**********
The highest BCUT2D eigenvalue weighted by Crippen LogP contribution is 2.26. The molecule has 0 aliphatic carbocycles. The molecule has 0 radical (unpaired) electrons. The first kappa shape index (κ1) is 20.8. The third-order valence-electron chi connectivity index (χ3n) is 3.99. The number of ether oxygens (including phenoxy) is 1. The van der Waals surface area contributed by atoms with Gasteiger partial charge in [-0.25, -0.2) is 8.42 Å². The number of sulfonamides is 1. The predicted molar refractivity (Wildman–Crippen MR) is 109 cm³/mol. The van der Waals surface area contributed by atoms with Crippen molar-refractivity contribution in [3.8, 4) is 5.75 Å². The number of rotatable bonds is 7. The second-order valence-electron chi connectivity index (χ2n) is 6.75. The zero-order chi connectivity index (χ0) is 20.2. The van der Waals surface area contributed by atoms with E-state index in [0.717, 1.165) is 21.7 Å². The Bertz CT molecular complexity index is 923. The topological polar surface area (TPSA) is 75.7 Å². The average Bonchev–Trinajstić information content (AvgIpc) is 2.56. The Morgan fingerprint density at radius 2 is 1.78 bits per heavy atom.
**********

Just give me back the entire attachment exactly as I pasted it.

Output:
The highest BCUT2D eigenvalue weighted by Crippen LogP contribution is 2.26. The molecule has 0 aliphatic carbocycles. The molecule has 0 radical (unpaired) electrons. The first kappa shape index (κ1) is 20.8. The third-order valence-electron chi connectivity index (χ3n) is 3.99. The number of ether oxygens (including phenoxy) is 1. The van der Waals surface area contributed by atoms with Gasteiger partial charge in [-0.25, -0.2) is 8.42 Å². The number of sulfonamides is 1. The predicted molar refractivity (Wildman–Crippen MR) is 109 cm³/mol. The van der Waals surface area contributed by atoms with Crippen molar-refractivity contribution in [3.8, 4) is 5.75 Å². The number of rotatable bonds is 7. The second-order valence-electron chi connectivity index (χ2n) is 6.75. The zero-order chi connectivity index (χ0) is 20.2. The van der Waals surface area contributed by atoms with E-state index in [0.717, 1.165) is 21.7 Å². The Bertz CT molecular complexity index is 923. The topological polar surface area (TPSA) is 75.7 Å². The average Bonchev–Trinajstić information content (AvgIpc) is 2.56. The Morgan fingerprint density at radius 2 is 1.78 bits per heavy atom.